Health seeking behaviours of female manual labourers towards febrile illness in Jos, Nigeria
AbstractBackground: Occupation may affect health seeking behaviour. Very little is known about this behaviour in labourers. This study assessed the health-seeking behaviour of the female manual labourers to fever in Jos, Nigeria. Methods: A community-based cross-sectional survey was conducted among 300 female manual labourers from a randomly selected cluster in Jos, using a pre-tested interviewer-administered semistructured questionnaire. Data was analyzed using Epi info.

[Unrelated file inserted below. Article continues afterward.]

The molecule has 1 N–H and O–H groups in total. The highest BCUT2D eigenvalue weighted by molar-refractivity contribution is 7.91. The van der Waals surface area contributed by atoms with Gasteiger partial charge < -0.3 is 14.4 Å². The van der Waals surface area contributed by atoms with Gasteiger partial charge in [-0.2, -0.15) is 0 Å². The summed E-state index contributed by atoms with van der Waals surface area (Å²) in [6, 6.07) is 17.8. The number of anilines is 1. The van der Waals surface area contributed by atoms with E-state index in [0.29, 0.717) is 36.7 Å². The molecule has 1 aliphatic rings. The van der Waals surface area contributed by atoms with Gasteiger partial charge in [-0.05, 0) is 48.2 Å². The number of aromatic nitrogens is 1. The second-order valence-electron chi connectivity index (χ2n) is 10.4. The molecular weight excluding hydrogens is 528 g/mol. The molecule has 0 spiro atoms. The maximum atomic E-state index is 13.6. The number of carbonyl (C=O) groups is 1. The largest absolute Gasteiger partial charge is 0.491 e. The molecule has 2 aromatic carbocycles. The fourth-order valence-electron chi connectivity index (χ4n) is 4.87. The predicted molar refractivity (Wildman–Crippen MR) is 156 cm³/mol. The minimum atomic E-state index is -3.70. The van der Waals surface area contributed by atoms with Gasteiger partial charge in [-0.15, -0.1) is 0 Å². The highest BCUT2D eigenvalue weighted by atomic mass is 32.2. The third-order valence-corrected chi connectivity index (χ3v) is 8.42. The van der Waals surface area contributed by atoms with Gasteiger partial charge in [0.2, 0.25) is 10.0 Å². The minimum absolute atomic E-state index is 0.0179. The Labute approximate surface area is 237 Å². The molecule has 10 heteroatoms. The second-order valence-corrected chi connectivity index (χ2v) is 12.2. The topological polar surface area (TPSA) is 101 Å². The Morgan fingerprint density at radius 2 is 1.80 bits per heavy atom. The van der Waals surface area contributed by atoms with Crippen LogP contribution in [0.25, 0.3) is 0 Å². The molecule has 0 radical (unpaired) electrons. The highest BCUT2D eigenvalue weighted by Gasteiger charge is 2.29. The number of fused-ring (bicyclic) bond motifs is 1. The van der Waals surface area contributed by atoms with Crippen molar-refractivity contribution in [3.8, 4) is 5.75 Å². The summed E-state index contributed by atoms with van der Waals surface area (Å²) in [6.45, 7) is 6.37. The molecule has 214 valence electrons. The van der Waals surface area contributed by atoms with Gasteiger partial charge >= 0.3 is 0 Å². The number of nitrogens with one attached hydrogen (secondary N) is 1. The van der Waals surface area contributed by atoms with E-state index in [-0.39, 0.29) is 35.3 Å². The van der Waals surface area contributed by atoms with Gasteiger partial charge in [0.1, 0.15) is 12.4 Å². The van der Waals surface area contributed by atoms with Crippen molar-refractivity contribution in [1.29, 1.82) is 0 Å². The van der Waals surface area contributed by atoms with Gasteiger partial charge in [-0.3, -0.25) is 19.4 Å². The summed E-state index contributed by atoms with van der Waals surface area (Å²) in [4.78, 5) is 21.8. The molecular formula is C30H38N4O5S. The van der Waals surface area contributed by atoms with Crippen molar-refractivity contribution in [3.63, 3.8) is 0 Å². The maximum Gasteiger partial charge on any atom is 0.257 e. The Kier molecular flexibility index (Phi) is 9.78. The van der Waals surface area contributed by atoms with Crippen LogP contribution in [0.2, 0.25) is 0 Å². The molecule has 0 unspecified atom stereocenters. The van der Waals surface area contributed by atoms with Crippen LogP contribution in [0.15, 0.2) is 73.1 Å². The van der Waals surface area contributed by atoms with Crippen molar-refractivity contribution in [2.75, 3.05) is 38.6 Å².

Results: Fever episode was reported by 85 percent of respondents during the last one month before the survey. Forty-seven percent ‘observed’ the fever and hoped for self resolution. Home treatment was reported as the first response to fever by 23% and 49% of the labourers sought treatment for fever within the first 24 hours of onset. Early treatment-seeking pattern was reported among those who self-medicate, followed by those that visited pharmacy stores. Cost was the major reason for delay in seeking timely and appropriate care.
Conclusion: Female manual labourers had poor health seeking behaviour.